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The question of what philosophy is, could generate numerous unsatisfying answers. Some would say that philosophy is one's "worldview"...but since everyone has one of those, than how is the actual study, and more importantly, the practice, of philosophy unique such that it deserves it's own term (and university degree)? Is it the "Love of Wisdom", as the etymology of the word "philosophy" would suggest? But that is somewhat vague...seeing as how we would clearly need some definitions of the "wisdom" (and not to mention "love"). The famous 20th century philosopher, Bertrand Russell, may have pointed us in the right direction with the following statement:

"Philosophy... is something intermediate between theology and science. Like theology, it consists of speculations on matters as to which definite knowledge has, so far, been unascertainable; but like science, it appeals to human reason rather than authority, whether that of tradition or that of revelation."---Bertrand Russell


And it could follow that philosophy is best defined not by what it is, but by what it does. And what philosophy does is attempt to reasonably provide answers for special questions called "fundamental questions". Fundamental questions arise in every area of learning---from education, to medicine, to science, to psychology, etc.. And they are such that they cannot be answered by appealing to empirical facts (they cannot be verified, or falsified by observation. These questions can be (philosophically) resolved by determining what is most reasonable to believe.

Below are videos that will demonstrate Western humanity's historical attempt to resolve various famous fundamental questions and how those answers have either determined or deeply affected the development of human cultural, religious, and political structures...while honoring and celebrating the various rock-stars of philosophy. Could you be next? You could be, but if bringing something new to the table is important to you, then it could be necessary to know what has come before....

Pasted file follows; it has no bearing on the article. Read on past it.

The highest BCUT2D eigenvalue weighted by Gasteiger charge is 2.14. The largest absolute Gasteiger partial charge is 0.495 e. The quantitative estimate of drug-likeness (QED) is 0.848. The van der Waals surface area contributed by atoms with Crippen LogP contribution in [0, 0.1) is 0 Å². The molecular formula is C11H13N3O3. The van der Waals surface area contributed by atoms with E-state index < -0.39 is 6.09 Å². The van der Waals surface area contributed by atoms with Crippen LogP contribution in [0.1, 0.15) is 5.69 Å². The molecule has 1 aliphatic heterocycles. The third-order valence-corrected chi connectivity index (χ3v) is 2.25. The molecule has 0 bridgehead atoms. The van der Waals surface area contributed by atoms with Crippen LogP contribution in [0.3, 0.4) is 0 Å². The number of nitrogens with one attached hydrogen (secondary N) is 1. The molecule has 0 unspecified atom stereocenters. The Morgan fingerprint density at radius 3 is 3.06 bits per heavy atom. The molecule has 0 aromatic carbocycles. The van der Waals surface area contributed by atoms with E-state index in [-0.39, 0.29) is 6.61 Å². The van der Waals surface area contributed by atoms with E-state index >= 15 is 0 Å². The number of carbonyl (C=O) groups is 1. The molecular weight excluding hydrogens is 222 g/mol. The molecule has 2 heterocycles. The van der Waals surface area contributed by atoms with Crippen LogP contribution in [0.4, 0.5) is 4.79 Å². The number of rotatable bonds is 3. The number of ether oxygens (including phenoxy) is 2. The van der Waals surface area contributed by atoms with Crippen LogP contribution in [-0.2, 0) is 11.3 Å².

The view from 10,000 feet: A history of philosophy, and it's sub-fields defined

What is Logic?   Fallacies to avoid in Philosophy

Rock Star Philosophers throughout the ages:
About this list​, Socrates, Plato, Aristotle, Augustine, Thomas Aquinas, Niccolo Machiavelli, Desiderius Erasmus, Thomas More, Francis Bacon, Rene Descartes, Thomas Hobbes, Blaise Pascal, Baruch Spinoza, Gottfried Leibniz, John Locke, George Berkeley, Voltaire, David Hume, Thomas Paine, Mary Wollstonecraft, Jean-Jacques Rouseau, Immanuel Kant, Friedrich Wilhelm Josef von Schelling, G.W.F Hegel, John Stuart Mill, Edmund Husserl, Soren Kierkegaard, Martin Heidegger, Albert Camus, Karl Marx, Charles Pierce, John Dewey, Friedrich Nietzsche, Jeremy Bentham, John Stuart Mill, Bertrand Russell, Ludwig Wittgenstein, Simone de Beauvoir, Jean-Paul Sartre, Sir Karl Popper, Thomas Kuhn, AJ Ayer, Ludwig Josef Johan Wittgenstein, Michel Foucault, Jacques Derrida...

Particularly relevant for our times: Integral Theory

A catalog of philosophical ideas: Aristotle's Syllogisms, Russell's Paradox, Frege's logicism, Hume's problem of induction, Popper's conjectures and refutations, Kuhn's scientific revolutions, Descarte's Mind-Body problem, Kant's categorical imperative, Mill's utilitarianism, Marx's historical materialism, Pascal's wager, Socrates' method, Plato's cave, Berkley's idealism, Kant's synthetic a priori, Hegel's dialectic, Jame's pragmatism, Moore's common sense, Wittgenstein's picture theory of language, Nietzsche's superman, Derrida's deconstruction, Heidegger's nothing, Moral Relativism, Sartre's bad faith...


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